You’ve probably heard of the Bechdel test, which the cartoonist Alison Bechdel came up with back in the ’80s to measure whether a work of fiction pulls its feminist weight. The criteria are simple: The story has to include 1) at least two women, 2) who talk to each other, 3) about something other than a man. In other words: Have female characters that serve as more than just props to the plotline. It sounds so basic, and yet a shocking number of Hollywood movies fail to make the cut. Paper Towns? Nope. Minions? Not even. Entrourage? Surprise surprise — big time fail. In fact, according to the data publishing site Silk, only 55.4 percent of 2014 films made the cut.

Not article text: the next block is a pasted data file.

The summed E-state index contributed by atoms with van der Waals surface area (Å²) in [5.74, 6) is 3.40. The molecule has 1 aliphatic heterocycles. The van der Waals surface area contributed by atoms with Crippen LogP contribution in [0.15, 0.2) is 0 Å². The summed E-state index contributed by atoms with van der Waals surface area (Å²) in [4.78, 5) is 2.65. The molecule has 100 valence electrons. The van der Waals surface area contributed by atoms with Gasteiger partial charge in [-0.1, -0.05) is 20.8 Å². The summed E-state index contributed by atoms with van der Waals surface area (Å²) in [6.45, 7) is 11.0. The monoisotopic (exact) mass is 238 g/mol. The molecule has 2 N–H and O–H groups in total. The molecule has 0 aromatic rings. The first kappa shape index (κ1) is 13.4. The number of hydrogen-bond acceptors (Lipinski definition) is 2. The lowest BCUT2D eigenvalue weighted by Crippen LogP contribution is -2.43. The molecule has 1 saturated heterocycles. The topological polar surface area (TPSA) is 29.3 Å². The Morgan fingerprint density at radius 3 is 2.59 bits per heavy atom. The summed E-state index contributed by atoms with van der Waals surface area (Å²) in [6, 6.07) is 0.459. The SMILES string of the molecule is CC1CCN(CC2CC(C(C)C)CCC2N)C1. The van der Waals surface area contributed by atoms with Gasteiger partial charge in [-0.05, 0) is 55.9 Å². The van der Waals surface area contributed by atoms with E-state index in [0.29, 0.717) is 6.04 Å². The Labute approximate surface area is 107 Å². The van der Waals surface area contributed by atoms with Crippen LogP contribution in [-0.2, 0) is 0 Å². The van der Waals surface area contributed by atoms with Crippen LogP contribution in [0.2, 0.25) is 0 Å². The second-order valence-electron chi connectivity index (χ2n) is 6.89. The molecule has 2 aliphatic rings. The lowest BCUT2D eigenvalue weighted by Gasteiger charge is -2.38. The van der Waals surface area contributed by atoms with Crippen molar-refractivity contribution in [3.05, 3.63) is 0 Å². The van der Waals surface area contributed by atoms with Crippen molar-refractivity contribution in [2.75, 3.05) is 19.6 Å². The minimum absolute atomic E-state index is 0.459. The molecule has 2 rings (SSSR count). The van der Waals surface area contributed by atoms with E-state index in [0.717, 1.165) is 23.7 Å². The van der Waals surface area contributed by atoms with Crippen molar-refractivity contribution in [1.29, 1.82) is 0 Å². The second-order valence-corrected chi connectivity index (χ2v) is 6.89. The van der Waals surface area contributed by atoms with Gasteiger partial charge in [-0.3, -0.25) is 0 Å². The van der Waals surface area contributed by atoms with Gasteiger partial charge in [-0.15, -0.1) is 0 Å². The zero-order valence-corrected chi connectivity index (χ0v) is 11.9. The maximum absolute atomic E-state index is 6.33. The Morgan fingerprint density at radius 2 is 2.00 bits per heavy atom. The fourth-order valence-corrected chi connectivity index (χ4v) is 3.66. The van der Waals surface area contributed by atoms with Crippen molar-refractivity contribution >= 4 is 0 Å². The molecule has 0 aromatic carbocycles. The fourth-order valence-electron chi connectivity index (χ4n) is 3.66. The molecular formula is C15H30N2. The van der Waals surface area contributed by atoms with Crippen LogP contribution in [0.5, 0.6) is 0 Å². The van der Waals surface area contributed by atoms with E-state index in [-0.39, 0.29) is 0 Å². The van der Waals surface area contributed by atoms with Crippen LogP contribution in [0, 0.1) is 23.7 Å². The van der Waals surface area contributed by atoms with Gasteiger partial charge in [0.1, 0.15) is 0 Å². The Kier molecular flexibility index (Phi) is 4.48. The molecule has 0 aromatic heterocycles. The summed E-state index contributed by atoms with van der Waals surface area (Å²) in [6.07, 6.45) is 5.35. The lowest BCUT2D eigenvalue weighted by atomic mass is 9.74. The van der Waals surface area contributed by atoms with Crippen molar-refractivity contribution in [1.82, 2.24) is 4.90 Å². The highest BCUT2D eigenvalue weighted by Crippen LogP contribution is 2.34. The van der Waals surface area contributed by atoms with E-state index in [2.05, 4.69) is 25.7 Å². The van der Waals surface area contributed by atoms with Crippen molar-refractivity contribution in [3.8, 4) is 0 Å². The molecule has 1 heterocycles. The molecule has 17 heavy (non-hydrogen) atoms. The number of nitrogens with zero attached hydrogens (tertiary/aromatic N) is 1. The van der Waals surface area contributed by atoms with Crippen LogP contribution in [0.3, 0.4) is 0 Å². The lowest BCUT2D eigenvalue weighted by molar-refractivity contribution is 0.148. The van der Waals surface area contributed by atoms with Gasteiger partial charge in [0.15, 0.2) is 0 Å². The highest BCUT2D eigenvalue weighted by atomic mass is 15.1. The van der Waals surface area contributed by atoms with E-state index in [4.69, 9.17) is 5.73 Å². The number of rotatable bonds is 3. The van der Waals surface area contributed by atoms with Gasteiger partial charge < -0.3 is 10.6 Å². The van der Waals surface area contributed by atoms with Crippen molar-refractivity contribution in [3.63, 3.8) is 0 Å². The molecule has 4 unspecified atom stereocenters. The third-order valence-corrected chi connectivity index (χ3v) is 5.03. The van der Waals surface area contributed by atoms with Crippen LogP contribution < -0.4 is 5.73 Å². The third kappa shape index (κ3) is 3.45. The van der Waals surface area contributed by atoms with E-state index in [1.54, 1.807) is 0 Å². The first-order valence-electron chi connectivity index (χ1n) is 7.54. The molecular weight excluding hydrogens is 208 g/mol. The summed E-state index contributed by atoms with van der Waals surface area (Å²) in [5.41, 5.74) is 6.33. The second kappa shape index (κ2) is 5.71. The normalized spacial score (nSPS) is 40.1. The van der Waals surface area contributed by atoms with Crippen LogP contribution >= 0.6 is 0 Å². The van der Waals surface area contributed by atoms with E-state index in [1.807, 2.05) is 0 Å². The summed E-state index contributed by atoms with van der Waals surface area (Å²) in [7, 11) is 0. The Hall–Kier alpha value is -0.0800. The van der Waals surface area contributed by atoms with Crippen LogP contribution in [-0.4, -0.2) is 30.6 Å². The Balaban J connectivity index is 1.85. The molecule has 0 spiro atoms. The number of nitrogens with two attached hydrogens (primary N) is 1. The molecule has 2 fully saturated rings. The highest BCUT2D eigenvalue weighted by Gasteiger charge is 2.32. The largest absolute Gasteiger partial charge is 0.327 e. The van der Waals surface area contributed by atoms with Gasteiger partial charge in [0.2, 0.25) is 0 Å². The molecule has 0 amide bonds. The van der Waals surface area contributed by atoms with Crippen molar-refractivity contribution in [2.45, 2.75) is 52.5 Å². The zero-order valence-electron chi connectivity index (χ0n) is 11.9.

But one major, super-hyped action flick is reportedly passing the Bechdel test with flying colors.
That’s right. Star Wars: The Force Awakens passes the Bechdel test. Los Angeles Times film writer Rebecca Keegan happily tweeted the news last night, adding that she was “impressed by the breadth of female [characters].”
The Force Awakens features four female leads, which might not seem like much, except that women made up a sad 12 percent of main characters and 30 percent of all speaking characters in the top 100 grossing films in 2014, according to data from the Center for the Study of Women in Television and Film at San Diego State University.
Are you surprised that The Force Awakens passed the Bechdel Test? Tweet us @britandco!